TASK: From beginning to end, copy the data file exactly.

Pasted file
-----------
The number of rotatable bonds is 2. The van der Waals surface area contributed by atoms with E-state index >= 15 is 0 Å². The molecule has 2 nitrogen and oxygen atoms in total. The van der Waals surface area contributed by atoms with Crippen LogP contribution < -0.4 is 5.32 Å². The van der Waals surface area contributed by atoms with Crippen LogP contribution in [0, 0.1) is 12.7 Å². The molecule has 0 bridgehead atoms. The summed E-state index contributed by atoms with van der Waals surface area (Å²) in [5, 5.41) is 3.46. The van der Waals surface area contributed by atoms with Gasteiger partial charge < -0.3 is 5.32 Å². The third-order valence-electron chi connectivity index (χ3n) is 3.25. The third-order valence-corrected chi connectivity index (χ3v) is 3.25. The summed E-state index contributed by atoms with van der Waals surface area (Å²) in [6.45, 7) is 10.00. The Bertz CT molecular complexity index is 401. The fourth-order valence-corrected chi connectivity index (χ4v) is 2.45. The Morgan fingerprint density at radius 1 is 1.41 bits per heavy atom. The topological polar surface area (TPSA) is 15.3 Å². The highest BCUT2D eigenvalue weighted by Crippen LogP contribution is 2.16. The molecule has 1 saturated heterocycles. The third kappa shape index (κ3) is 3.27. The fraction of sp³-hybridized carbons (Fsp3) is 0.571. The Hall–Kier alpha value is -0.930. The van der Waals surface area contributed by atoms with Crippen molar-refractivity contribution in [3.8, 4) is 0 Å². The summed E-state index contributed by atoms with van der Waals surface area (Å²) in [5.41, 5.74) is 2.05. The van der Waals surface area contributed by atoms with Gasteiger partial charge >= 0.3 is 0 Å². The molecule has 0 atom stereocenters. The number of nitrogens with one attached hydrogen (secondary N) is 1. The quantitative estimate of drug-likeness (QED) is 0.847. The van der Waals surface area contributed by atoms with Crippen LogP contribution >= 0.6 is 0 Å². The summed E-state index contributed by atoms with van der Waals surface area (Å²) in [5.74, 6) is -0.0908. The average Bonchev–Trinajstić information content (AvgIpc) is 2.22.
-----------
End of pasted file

The number of rotatable bonds is 2. The van der Waals surface area contributed by atoms with E-state index >= 15 is 0 Å². The molecule has 2 nitrogen and oxygen atoms in total. The van der Waals surface area contributed by atoms with Crippen LogP contribution < -0.4 is 5.32 Å². The van der Waals surface area contributed by atoms with Crippen LogP contribution in [0, 0.1) is 12.7 Å². The molecule has 0 bridgehead atoms. The summed E-state index contributed by atoms with van der Waals surface area (Å²) in [5, 5.41) is 3.46. The van der Waals surface area contributed by atoms with Gasteiger partial charge < -0.3 is 5.32 Å². The third-order valence-electron chi connectivity index (χ3n) is 3.25. The third-order valence-corrected chi connectivity index (χ3v) is 3.25. The summed E-state index contributed by atoms with van der Waals surface area (Å²) in [6.45, 7) is 10.00. The Bertz CT molecular complexity index is 401. The fourth-order valence-corrected chi connectivity index (χ4v) is 2.45. The Morgan fingerprint density at radius 1 is 1.41 bits per heavy atom. The topological polar surface area (TPSA) is 15.3 Å². The highest BCUT2D eigenvalue weighted by Crippen LogP contribution is 2.16. The molecule has 1 saturated heterocycles. The third kappa shape index (κ3) is 3.27. The fraction of sp³-hybridized carbons (Fsp3) is 0.571. The Hall–Kier alpha value is -0.930. The van der Waals surface area contributed by atoms with Crippen molar-refractivity contribution in [3.8, 4) is 0 Å². The summed E-state index contributed by atoms with van der Waals surface area (Å²) in [5.41, 5.74) is 2.05. The van der Waals surface area contributed by atoms with Gasteiger partial charge >= 0.3 is 0 Å². The molecule has 0 atom stereocenters. The number of nitrogens with one attached hydrogen (secondary N) is 1. The quantitative estimate of drug-likeness (QED) is 0.847. The van der Waals surface area contributed by atoms with Crippen LogP contribution >= 0.6 is 0 Å². The summed E-state index contributed by atoms with van der Waals surface area (Å²) in [5.74, 6) is -0.0908. The average Bonchev–Trinajstić information content (AvgIpc) is 2.22.